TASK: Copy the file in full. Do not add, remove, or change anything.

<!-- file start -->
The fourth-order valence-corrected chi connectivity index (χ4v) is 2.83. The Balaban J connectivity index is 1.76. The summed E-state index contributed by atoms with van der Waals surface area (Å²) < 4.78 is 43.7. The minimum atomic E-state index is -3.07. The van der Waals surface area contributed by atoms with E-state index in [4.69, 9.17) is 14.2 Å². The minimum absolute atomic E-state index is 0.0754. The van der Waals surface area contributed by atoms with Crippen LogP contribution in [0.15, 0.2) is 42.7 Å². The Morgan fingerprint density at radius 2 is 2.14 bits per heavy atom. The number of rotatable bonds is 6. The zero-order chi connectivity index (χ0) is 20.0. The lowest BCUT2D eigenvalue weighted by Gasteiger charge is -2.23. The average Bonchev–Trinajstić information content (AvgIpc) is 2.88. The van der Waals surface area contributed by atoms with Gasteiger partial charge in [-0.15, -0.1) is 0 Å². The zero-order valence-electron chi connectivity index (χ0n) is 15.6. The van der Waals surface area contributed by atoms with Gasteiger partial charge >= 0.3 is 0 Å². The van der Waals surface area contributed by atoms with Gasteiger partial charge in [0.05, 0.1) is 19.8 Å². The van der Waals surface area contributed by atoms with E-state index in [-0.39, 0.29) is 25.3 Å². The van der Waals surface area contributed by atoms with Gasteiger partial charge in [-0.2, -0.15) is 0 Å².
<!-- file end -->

The fourth-order valence-corrected chi connectivity index (χ4v) is 2.83. The Balaban J connectivity index is 1.76. The summed E-state index contributed by atoms with van der Waals surface area (Å²) < 4.78 is 43.7. The minimum atomic E-state index is -3.07. The van der Waals surface area contributed by atoms with E-state index in [4.69, 9.17) is 14.2 Å². The minimum absolute atomic E-state index is 0.0754. The van der Waals surface area contributed by atoms with Crippen LogP contribution in [0.15, 0.2) is 42.7 Å². The Morgan fingerprint density at radius 2 is 2.14 bits per heavy atom. The number of rotatable bonds is 6. The zero-order chi connectivity index (χ0) is 20.0. The lowest BCUT2D eigenvalue weighted by Gasteiger charge is -2.23. The average Bonchev–Trinajstić information content (AvgIpc) is 2.88. The van der Waals surface area contributed by atoms with Gasteiger partial charge in [-0.15, -0.1) is 0 Å². The zero-order valence-electron chi connectivity index (χ0n) is 15.6. The van der Waals surface area contributed by atoms with Gasteiger partial charge >= 0.3 is 0 Å². The van der Waals surface area contributed by atoms with Gasteiger partial charge in [0.05, 0.1) is 19.8 Å². The van der Waals surface area contributed by atoms with E-state index in [-0.39, 0.29) is 25.3 Å². The van der Waals surface area contributed by atoms with Gasteiger partial charge in [-0.2, -0.15) is 0 Å².